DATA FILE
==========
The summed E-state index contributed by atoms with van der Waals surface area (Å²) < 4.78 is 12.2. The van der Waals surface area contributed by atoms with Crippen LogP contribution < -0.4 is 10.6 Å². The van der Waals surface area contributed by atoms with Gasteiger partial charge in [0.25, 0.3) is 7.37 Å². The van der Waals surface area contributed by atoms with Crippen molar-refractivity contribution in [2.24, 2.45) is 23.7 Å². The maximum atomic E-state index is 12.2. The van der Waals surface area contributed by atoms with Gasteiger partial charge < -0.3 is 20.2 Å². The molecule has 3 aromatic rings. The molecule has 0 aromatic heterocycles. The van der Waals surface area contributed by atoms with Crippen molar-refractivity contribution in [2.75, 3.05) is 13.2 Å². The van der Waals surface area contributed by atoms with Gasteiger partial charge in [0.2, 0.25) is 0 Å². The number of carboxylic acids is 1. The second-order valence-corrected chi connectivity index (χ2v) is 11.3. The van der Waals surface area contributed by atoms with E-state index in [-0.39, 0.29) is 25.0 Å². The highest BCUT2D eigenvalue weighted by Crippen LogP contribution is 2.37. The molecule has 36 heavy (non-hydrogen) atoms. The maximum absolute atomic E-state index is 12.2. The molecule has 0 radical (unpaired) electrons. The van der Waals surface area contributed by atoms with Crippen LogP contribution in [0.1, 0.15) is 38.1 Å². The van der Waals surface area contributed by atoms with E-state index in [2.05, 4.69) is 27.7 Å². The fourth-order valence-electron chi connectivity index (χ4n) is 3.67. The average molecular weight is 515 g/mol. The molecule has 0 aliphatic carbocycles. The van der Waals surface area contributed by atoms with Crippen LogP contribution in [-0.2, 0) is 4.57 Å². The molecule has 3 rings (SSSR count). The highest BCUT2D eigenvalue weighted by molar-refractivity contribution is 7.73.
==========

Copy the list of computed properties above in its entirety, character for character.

The summed E-state index contributed by atoms with van der Waals surface area (Å²) < 4.78 is 12.2. The van der Waals surface area contributed by atoms with Crippen LogP contribution < -0.4 is 10.6 Å². The van der Waals surface area contributed by atoms with Gasteiger partial charge in [0.25, 0.3) is 7.37 Å². The van der Waals surface area contributed by atoms with Crippen molar-refractivity contribution in [2.24, 2.45) is 23.7 Å². The maximum atomic E-state index is 12.2. The van der Waals surface area contributed by atoms with Gasteiger partial charge < -0.3 is 20.2 Å². The molecule has 3 aromatic rings. The molecule has 0 aromatic heterocycles. The van der Waals surface area contributed by atoms with Crippen molar-refractivity contribution in [2.75, 3.05) is 13.2 Å². The van der Waals surface area contributed by atoms with Gasteiger partial charge in [0.2, 0.25) is 0 Å². The number of carboxylic acids is 1. The second-order valence-corrected chi connectivity index (χ2v) is 11.3. The van der Waals surface area contributed by atoms with E-state index in [-0.39, 0.29) is 25.0 Å². The highest BCUT2D eigenvalue weighted by Crippen LogP contribution is 2.37. The molecule has 36 heavy (non-hydrogen) atoms. The maximum absolute atomic E-state index is 12.2. The molecule has 0 radical (unpaired) electrons. The van der Waals surface area contributed by atoms with Crippen LogP contribution in [0.1, 0.15) is 38.1 Å². The van der Waals surface area contributed by atoms with E-state index in [2.05, 4.69) is 27.7 Å². The fourth-order valence-electron chi connectivity index (χ4n) is 3.67. The average molecular weight is 515 g/mol. The molecule has 0 aliphatic carbocycles. The van der Waals surface area contributed by atoms with Crippen LogP contribution in [-0.2, 0) is 4.57 Å². The molecule has 3 rings (SSSR count). The highest BCUT2D eigenvalue weighted by molar-refractivity contribution is 7.73.